Growing Tough Crops: Calibrachoa
Friday, April 22, 2022 | Ed Bloodnick
Calibrachoa (also known as ‘Million Bells’) is a stunning plant when in full bloom from May through frost. It has become a very popular crop because of its performance for the end user.
However, it has production challenges that have given growers headaches. The two most common problems with Calibrachoa plants are chlorosis of new growth and root disease.
1. Interveinal Chlorosis of Calibrachoa New Growth
Most growers have seen calibrachoa plants displaying symptoms of interveinal chlorosis of the new leaves. This is quite common and is typically caused by iron deficiency induced from a high pH in the growing medium. The ideal growing medium on the pH scale for calibrachoa is 5.4-5.8. If the pH exceeds 6.2, then the iron becomes unavailable to the plant.
However, we have seen other problems in which the pH of the growing is ideal, but iron deficiency is occurring because of insufficient application of iron. Most fertilizers simply do not provide enough iron for calibrachoa unless they are constant feed at 250 ppm nitrogen, or the fertilizer is formulated with extra iron.
Unfortunately, constant feeding calibrachoa at high rates just to get enough iron produces soft, stretched growth. It may be better to reduce the constant fertilizer application rate to 150-200 ppm nitrogen and apply an iron chelate once per month. It will compensate for reduced iron levels. Another option is to use a complete fertilizer that provides elevated iron levels and better iron chelates.
Calibrachoa exhibiting iron deficiency symptoms. Source: Premier Tech.
How to Fix Iron Defiency?
If calibrachoa plants are exhibiting iron deficiency, the fastest way to correct the problem is applying an iron chelate. The most effective chelate is Iron-EDDHA. It allows iron to remain soluble and available for plant uptake even if the pH of the growing medium exceeds 9.0. Iron-DTPA is an effective chelate, while iron-EDTA is ineffective if the growing medium pH exceeds 6.5.
New Leaf Interveinal Chlorosis = Iron Deficiency?
In most cases, this is true, but start by checking the plant roots. When root tips are attacked by plant pathogens, they cannot take up fertilizer elements from the growing medium, causing nutrient deficiencies. Iron deficiency caused by root diseases is often random through the crop. If the symptoms are expressed uniformly throughout a single cultivar or the entire crop, then it most likely is not caused by root disease.
Interveinal chlorosis can also be a symptom of manganese deficiency. To verify if this is the issue, apply an iron chelate. If the plant temporarily shows some improvement in foliar color but then after a few days shows more severe chlorosis, manganese deficiency is likely the problem.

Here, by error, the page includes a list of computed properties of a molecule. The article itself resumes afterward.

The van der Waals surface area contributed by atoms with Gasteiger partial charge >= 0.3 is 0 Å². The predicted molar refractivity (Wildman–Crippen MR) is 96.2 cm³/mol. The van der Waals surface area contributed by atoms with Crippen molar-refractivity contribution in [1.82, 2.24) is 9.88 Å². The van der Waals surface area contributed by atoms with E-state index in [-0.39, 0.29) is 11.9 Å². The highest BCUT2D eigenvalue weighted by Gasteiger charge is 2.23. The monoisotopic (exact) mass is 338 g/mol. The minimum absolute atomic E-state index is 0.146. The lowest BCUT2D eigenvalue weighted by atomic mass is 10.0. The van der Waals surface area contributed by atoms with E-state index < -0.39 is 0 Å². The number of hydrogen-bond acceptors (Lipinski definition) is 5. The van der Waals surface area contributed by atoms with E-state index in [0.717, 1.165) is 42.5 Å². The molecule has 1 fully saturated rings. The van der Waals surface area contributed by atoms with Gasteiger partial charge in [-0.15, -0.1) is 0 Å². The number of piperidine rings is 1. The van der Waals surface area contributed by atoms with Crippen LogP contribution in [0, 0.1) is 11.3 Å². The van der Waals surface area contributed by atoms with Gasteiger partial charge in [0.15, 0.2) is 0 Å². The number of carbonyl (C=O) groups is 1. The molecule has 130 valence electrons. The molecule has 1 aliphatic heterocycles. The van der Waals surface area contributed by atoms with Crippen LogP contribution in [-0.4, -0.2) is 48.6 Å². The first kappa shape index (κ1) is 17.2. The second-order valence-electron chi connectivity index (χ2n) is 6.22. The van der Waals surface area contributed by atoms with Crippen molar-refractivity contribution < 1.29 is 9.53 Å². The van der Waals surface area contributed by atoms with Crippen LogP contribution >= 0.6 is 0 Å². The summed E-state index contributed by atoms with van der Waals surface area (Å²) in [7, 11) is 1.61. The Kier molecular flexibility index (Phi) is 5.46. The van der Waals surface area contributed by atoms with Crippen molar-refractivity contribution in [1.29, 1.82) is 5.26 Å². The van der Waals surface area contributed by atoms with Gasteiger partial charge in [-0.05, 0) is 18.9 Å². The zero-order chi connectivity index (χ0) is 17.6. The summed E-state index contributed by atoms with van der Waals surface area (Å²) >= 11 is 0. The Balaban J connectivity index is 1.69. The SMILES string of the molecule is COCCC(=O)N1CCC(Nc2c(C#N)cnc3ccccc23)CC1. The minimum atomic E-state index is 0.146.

Before assuming that an iron deficiency is occurring, test the growing medium and plant tissue to confirm the problem prior to adding iron chelates.
2. Type of Calibrachoa’s Root Diseases
Calibrachoa plants are sensitive to root diseases caused by Pythium and Thielaviopsis, or black root rot. Both pathogens need high moisture conditions to survive. Plants that are likely to be attacked are those that are staying too wet or are overwatered.
We recommend - using a growing medium such as PRO-MIX HP BIOFUNGICIDE* + MYCORRHIZAE which has lower water retention, good drainage and the added benefit of BIOFUNGICIDE™* to help suppress root disease. Remember to allow the growing medium surface to turn light brown to tan as an indicator of when to water.
*BIOFUNGICIDE is only available in the United States. All BIOFUNGICIDE products are available under BIOSTIMULANT in Canada and Latin America. For more information, ask your Sales Representative.
Calibrachoa with Pythium root rot disease. Source: Premier Tech.
How to Prevent Root Disease of Calibrachoa?
Calibrachoa are susceptible to these pathogens at any stage but are particularly vulnerable when they are young. To reduce this threat, it is best to keep the growing medium temperatures above 68°F (20°C) until the crop is well rooted.
After the roots have taken, calibrachoa can be grown in a cooler environment. At that point, they have an established root system that can use the water from the growing medium, reducing incidence of root disease.
Try to encourage good airflow to aid in the dry-down of the growing medium and maintain normal fertility levels to keep the plants actively growing. Avoid reusing containers unless they have been cleaned of debris and properly sanitized.
Cultivar selection is also important. Those with compact growth habits grow slower and thereby use less water. They are easy to overwater compared to vigorous cultivars. It is best to separate compact from vigorous plants to properly adapt to their watering requirements.
Problems can occur with any crop at any time. Be proactive and adjust cultivation practices to minimize problems with calibrachoa (‘Million Bells’) and other crops.
Jose Chen Lopez
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